At the next Perspectives on Science seminar (Monday 20.5.), Erik Weber (Ghent University) will present his paper entitled “Thinking about Lawhood in Political Science”.
Perspectives on Science is a weekly research seminar which brings together experts from science studies and philosophy of science. It is organized by TINT, the Centre for Philosophy of Social Science at the University of Helsinki.
The seminar will take place in room 8, at the Main Building (Fabianinkatu 33), from 14-16.
Erik Weber is a Professor in Philosophy of Science at Ghent University (Belgium) and director of the Ghent Centre for Logic and Philosophy of Science. Most of his research relates to general theories of causation and explanation, or to problems relating to causation and explanation in specific scientific disciplines (mathematics, psychology and the social sciences). He also works on the application of non-classical logics in the philosophy of science. His articles have appeared in journals such as Analysis, International Studies in the Philosophy of Science, Studies in History and Philosophy of Science, Philosophy of the Social Sciences, Economics & Philosophy, Erkenntnis and Synthese.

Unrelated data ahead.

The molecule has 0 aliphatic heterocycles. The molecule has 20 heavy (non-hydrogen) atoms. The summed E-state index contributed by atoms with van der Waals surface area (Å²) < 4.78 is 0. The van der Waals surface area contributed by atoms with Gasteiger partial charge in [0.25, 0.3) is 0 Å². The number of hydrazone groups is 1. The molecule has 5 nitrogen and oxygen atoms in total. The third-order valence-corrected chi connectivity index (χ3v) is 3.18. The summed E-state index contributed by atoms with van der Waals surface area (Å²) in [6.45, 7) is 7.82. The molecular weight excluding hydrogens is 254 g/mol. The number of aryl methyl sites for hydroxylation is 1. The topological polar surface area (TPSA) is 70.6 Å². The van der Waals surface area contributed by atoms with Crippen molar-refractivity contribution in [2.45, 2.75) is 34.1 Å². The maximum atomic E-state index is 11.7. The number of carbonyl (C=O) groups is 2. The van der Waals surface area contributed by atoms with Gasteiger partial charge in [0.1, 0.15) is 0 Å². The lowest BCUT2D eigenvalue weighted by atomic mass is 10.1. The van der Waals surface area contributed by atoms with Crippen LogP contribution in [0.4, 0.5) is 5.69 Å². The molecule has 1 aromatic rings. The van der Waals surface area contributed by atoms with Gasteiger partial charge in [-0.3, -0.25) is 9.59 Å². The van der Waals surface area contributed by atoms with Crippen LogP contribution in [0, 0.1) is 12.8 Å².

There are several theses in political science that are usually explicitly called ‘laws’. Other theses are generally thought of as laws, but usually without being explicitly labelled as such. There are still other claims that are well-supported and arguably interesting, while no one will be tempted to call them laws. This situation warrants some philosophical reflection. In this paper we develop a strategy for thinking about lawhood in political science, starting from the work of Sandra Mitchell. The proposed strategy is a set of guidelines that political scientists can use to reflect on and argue about specific cases, not a clear-cut demarcation criterion. We defend and motivate this strategy and apply it to two cases (one with respect to state repression, one about parliamentary elections). Finally, we compare our proposal with the reflections on laws in the social sciences of Harold Kincaid and Mark Risjord.